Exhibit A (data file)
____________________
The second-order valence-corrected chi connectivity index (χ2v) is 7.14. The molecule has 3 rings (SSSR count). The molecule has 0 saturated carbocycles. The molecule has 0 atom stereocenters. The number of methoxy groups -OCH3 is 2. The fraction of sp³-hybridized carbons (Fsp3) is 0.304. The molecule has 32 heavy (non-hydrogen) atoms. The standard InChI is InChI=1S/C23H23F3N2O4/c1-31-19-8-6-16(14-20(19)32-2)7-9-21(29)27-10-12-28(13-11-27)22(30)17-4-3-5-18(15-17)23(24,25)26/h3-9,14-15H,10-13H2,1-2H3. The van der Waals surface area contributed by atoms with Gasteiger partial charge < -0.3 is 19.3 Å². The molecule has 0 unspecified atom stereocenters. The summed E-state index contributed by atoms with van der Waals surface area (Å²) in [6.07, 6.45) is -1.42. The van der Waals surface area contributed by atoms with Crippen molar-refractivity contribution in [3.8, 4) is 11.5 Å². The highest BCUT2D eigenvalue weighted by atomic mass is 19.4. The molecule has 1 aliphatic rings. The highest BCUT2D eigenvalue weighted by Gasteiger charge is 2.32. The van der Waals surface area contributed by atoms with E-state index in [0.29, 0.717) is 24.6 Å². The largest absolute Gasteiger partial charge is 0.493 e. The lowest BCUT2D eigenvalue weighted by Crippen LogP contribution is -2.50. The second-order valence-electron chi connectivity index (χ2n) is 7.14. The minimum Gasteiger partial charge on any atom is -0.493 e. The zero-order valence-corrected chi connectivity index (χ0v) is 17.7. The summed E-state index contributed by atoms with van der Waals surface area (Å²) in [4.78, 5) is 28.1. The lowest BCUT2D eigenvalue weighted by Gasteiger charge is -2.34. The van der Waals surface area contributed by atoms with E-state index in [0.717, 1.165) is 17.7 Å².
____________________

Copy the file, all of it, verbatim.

The second-order valence-corrected chi connectivity index (χ2v) is 7.14. The molecule has 3 rings (SSSR count). The molecule has 0 saturated carbocycles. The molecule has 0 atom stereocenters. The number of methoxy groups -OCH3 is 2. The fraction of sp³-hybridized carbons (Fsp3) is 0.304. The molecule has 32 heavy (non-hydrogen) atoms. The standard InChI is InChI=1S/C23H23F3N2O4/c1-31-19-8-6-16(14-20(19)32-2)7-9-21(29)27-10-12-28(13-11-27)22(30)17-4-3-5-18(15-17)23(24,25)26/h3-9,14-15H,10-13H2,1-2H3. The van der Waals surface area contributed by atoms with Gasteiger partial charge < -0.3 is 19.3 Å². The molecule has 0 unspecified atom stereocenters. The summed E-state index contributed by atoms with van der Waals surface area (Å²) in [6.07, 6.45) is -1.42. The van der Waals surface area contributed by atoms with Crippen molar-refractivity contribution in [3.8, 4) is 11.5 Å². The highest BCUT2D eigenvalue weighted by atomic mass is 19.4. The molecule has 1 aliphatic rings. The highest BCUT2D eigenvalue weighted by Gasteiger charge is 2.32. The van der Waals surface area contributed by atoms with E-state index in [0.29, 0.717) is 24.6 Å². The largest absolute Gasteiger partial charge is 0.493 e. The lowest BCUT2D eigenvalue weighted by Crippen LogP contribution is -2.50. The second-order valence-electron chi connectivity index (χ2n) is 7.14. The minimum Gasteiger partial charge on any atom is -0.493 e. The zero-order valence-corrected chi connectivity index (χ0v) is 17.7. The summed E-state index contributed by atoms with van der Waals surface area (Å²) in [4.78, 5) is 28.1. The lowest BCUT2D eigenvalue weighted by Gasteiger charge is -2.34. The van der Waals surface area contributed by atoms with E-state index in [0.717, 1.165) is 17.7 Å².